The events and characters in these novels are to some extent autobiographical. The main character, Valeska Piontek, is named and modeled after Horst Bienek’s own mother. Both are piano teachers, and both are married to sickly men who are in early retirement. In the novel, Valeska is portrayed as a strong, domineering mother figure who, on the one hand, teaches Chopin even though it is officially forbidden, and on the other hand is a shrewd businesswoman profiting from real estate speculation. With her own brand of Catholicism, rich with colorful elements of a border region, and her possessive love for her children, Valeska symbolizes Silesia with its unique qualities of a land between two cultures.
Her husband, Leo Maria, appears to be her complete opposite. He is not commercially successful in his photography studio; instead, he takes excursions into the Silesian countryside to photograph old towers and other landmarks. As his wife meddles in the studio, his last refuge of privacy, he takes to his bed and dies a few years later. Leo Maria’s love for Silesia, as exemplified in his secret production of political leaflets against the war propaganda, is devoid of the economic opportunism characteristic of his efficient wife.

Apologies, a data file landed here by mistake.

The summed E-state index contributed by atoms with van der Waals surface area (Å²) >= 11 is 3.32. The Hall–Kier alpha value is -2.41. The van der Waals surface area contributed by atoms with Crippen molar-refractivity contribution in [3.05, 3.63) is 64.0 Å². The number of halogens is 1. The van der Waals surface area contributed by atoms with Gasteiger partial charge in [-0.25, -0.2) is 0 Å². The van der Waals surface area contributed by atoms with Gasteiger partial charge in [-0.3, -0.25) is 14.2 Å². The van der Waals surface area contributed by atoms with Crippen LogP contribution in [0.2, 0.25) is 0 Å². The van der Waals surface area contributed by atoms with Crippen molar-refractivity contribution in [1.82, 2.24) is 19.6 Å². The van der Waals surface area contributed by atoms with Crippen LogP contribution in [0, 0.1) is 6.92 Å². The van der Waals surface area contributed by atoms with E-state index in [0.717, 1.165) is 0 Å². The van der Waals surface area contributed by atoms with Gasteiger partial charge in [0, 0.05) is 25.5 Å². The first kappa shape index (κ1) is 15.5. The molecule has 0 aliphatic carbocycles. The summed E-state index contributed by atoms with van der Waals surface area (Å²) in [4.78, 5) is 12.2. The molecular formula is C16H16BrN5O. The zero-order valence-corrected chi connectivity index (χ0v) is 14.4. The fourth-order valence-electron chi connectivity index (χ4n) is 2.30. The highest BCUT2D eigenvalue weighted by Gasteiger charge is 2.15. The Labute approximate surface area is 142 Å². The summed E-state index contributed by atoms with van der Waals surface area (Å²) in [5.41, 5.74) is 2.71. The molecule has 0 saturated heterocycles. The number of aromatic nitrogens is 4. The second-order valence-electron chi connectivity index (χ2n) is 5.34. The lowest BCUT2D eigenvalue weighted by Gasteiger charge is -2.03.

His son, Josel, combines character traits of both parents: He is a member of the Hitler Youth and simultaneously a participant in the Bosco Bund, a religious organization. He stands up for his beliefs (his love of Dostoevski) but at the same time takes advantage of the soldiers whom the war has brought into town. He rents them an empty shed where they can be alone with their women.